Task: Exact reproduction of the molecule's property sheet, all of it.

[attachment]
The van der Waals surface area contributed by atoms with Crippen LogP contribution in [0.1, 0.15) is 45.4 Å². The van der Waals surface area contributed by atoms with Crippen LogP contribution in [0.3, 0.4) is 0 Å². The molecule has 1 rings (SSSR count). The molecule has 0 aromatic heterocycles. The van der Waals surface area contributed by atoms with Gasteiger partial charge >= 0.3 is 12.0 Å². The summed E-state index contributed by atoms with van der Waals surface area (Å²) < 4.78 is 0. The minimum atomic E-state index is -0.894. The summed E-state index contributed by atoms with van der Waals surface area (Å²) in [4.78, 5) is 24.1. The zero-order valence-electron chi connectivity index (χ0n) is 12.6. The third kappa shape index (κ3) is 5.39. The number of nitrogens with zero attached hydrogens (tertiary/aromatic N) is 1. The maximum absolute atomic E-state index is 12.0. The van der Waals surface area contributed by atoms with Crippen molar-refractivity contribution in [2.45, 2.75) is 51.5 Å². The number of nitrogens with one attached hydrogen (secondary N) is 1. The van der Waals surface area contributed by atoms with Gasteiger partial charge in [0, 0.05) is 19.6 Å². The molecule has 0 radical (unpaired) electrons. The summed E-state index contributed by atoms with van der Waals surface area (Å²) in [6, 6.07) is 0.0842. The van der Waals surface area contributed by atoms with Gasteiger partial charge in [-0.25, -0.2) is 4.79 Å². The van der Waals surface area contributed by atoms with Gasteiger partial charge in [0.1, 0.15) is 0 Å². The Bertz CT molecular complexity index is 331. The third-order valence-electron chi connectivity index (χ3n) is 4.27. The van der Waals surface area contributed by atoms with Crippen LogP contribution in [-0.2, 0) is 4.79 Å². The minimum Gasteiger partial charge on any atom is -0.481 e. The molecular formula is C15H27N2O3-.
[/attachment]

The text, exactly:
The van der Waals surface area contributed by atoms with Crippen LogP contribution in [0.1, 0.15) is 45.4 Å². The van der Waals surface area contributed by atoms with Crippen LogP contribution in [0.3, 0.4) is 0 Å². The molecule has 1 rings (SSSR count). The molecule has 0 aromatic heterocycles. The van der Waals surface area contributed by atoms with Gasteiger partial charge >= 0.3 is 12.0 Å². The summed E-state index contributed by atoms with van der Waals surface area (Å²) < 4.78 is 0. The minimum atomic E-state index is -0.894. The summed E-state index contributed by atoms with van der Waals surface area (Å²) in [4.78, 5) is 24.1. The zero-order valence-electron chi connectivity index (χ0n) is 12.6. The third kappa shape index (κ3) is 5.39. The number of nitrogens with zero attached hydrogens (tertiary/aromatic N) is 1. The maximum absolute atomic E-state index is 12.0. The van der Waals surface area contributed by atoms with Crippen molar-refractivity contribution in [2.45, 2.75) is 51.5 Å². The number of nitrogens with one attached hydrogen (secondary N) is 1. The van der Waals surface area contributed by atoms with Gasteiger partial charge in [0, 0.05) is 19.6 Å². The molecule has 0 radical (unpaired) electrons. The summed E-state index contributed by atoms with van der Waals surface area (Å²) in [6, 6.07) is 0.0842. The van der Waals surface area contributed by atoms with Gasteiger partial charge in [-0.25, -0.2) is 4.79 Å². The van der Waals surface area contributed by atoms with Gasteiger partial charge in [0.1, 0.15) is 0 Å². The Bertz CT molecular complexity index is 331. The third-order valence-electron chi connectivity index (χ3n) is 4.27. The van der Waals surface area contributed by atoms with Crippen LogP contribution in [-0.2, 0) is 4.79 Å². The minimum Gasteiger partial charge on any atom is -0.481 e. The molecular formula is C15H27N2O3-.